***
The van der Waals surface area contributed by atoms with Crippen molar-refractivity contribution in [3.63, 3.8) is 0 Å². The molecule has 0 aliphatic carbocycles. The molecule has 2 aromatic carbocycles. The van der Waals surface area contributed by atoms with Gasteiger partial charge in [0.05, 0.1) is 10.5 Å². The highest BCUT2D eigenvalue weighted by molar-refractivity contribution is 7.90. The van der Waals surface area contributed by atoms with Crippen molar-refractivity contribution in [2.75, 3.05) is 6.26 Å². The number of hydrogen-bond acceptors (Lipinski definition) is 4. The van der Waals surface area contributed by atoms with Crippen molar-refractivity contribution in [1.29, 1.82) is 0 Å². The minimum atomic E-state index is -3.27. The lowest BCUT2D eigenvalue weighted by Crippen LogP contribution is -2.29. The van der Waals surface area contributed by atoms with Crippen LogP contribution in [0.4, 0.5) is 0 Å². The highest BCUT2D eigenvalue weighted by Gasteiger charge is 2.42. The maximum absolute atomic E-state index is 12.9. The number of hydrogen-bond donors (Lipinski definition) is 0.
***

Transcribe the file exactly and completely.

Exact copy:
The van der Waals surface area contributed by atoms with Crippen molar-refractivity contribution in [3.63, 3.8) is 0 Å². The molecule has 0 aliphatic carbocycles. The molecule has 2 aromatic carbocycles. The van der Waals surface area contributed by atoms with Gasteiger partial charge in [0.05, 0.1) is 10.5 Å². The highest BCUT2D eigenvalue weighted by molar-refractivity contribution is 7.90. The van der Waals surface area contributed by atoms with Crippen molar-refractivity contribution in [2.75, 3.05) is 6.26 Å². The number of hydrogen-bond acceptors (Lipinski definition) is 4. The van der Waals surface area contributed by atoms with Crippen molar-refractivity contribution in [1.29, 1.82) is 0 Å². The minimum atomic E-state index is -3.27. The lowest BCUT2D eigenvalue weighted by Crippen LogP contribution is -2.29. The van der Waals surface area contributed by atoms with Crippen LogP contribution in [0.4, 0.5) is 0 Å². The highest BCUT2D eigenvalue weighted by Gasteiger charge is 2.42. The maximum absolute atomic E-state index is 12.9. The number of hydrogen-bond donors (Lipinski definition) is 0.